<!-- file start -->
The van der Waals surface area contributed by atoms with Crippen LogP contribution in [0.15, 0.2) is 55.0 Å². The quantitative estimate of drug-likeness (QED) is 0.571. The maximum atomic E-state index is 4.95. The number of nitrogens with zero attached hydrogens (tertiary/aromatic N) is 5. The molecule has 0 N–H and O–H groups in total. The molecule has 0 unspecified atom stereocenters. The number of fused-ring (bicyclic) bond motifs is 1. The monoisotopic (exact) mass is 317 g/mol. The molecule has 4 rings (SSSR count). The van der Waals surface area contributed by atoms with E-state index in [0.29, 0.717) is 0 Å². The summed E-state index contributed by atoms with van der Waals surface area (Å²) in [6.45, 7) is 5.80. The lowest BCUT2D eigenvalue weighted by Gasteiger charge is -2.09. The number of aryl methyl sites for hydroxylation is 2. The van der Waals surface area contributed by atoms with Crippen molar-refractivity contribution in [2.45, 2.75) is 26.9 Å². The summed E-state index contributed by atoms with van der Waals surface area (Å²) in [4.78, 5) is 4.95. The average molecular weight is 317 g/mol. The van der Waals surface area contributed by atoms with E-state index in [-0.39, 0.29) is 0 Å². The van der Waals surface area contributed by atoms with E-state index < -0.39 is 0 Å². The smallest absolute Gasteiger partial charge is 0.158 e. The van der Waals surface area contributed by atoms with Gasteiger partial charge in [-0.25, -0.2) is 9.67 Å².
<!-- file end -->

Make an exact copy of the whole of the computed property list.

The van der Waals surface area contributed by atoms with Crippen LogP contribution in [0.15, 0.2) is 55.0 Å². The quantitative estimate of drug-likeness (QED) is 0.571. The maximum atomic E-state index is 4.95. The number of nitrogens with zero attached hydrogens (tertiary/aromatic N) is 5. The molecule has 0 N–H and O–H groups in total. The molecule has 0 unspecified atom stereocenters. The number of fused-ring (bicyclic) bond motifs is 1. The monoisotopic (exact) mass is 317 g/mol. The molecule has 4 rings (SSSR count). The van der Waals surface area contributed by atoms with E-state index in [0.29, 0.717) is 0 Å². The summed E-state index contributed by atoms with van der Waals surface area (Å²) in [6.45, 7) is 5.80. The lowest BCUT2D eigenvalue weighted by Gasteiger charge is -2.09. The number of aryl methyl sites for hydroxylation is 2. The van der Waals surface area contributed by atoms with Crippen molar-refractivity contribution in [2.45, 2.75) is 26.9 Å². The summed E-state index contributed by atoms with van der Waals surface area (Å²) in [4.78, 5) is 4.95. The average molecular weight is 317 g/mol. The van der Waals surface area contributed by atoms with E-state index in [-0.39, 0.29) is 0 Å². The van der Waals surface area contributed by atoms with E-state index < -0.39 is 0 Å². The smallest absolute Gasteiger partial charge is 0.158 e. The van der Waals surface area contributed by atoms with Gasteiger partial charge in [-0.25, -0.2) is 9.67 Å².